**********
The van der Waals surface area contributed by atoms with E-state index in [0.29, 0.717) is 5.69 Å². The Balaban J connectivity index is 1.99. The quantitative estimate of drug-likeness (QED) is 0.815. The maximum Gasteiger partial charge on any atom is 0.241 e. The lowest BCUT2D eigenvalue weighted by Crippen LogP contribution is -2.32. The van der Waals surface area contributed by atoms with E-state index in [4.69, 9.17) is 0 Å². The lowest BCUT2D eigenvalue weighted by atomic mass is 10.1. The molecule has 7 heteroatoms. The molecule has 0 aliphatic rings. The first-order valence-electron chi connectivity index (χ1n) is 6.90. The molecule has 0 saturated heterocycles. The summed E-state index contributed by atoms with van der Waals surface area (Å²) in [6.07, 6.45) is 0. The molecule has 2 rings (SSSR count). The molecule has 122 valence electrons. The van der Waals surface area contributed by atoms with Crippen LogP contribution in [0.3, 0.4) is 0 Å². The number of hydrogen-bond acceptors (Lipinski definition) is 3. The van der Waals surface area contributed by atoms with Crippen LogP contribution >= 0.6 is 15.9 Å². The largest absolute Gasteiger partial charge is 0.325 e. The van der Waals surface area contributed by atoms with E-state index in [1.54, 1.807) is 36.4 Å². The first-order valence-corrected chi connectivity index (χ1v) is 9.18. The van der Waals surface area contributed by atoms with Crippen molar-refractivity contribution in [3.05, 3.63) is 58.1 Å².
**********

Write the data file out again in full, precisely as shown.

The van der Waals surface area contributed by atoms with E-state index in [0.29, 0.717) is 5.69 Å². The Balaban J connectivity index is 1.99. The quantitative estimate of drug-likeness (QED) is 0.815. The maximum Gasteiger partial charge on any atom is 0.241 e. The lowest BCUT2D eigenvalue weighted by Crippen LogP contribution is -2.32. The van der Waals surface area contributed by atoms with E-state index in [4.69, 9.17) is 0 Å². The lowest BCUT2D eigenvalue weighted by atomic mass is 10.1. The molecule has 7 heteroatoms. The molecule has 0 aliphatic rings. The first-order valence-electron chi connectivity index (χ1n) is 6.90. The molecule has 0 saturated heterocycles. The summed E-state index contributed by atoms with van der Waals surface area (Å²) in [6.07, 6.45) is 0. The molecule has 2 rings (SSSR count). The molecule has 122 valence electrons. The van der Waals surface area contributed by atoms with Crippen LogP contribution in [0.3, 0.4) is 0 Å². The number of hydrogen-bond acceptors (Lipinski definition) is 3. The van der Waals surface area contributed by atoms with Crippen LogP contribution >= 0.6 is 15.9 Å². The largest absolute Gasteiger partial charge is 0.325 e. The van der Waals surface area contributed by atoms with E-state index in [1.54, 1.807) is 36.4 Å². The first-order valence-corrected chi connectivity index (χ1v) is 9.18. The van der Waals surface area contributed by atoms with Crippen molar-refractivity contribution in [3.05, 3.63) is 58.1 Å².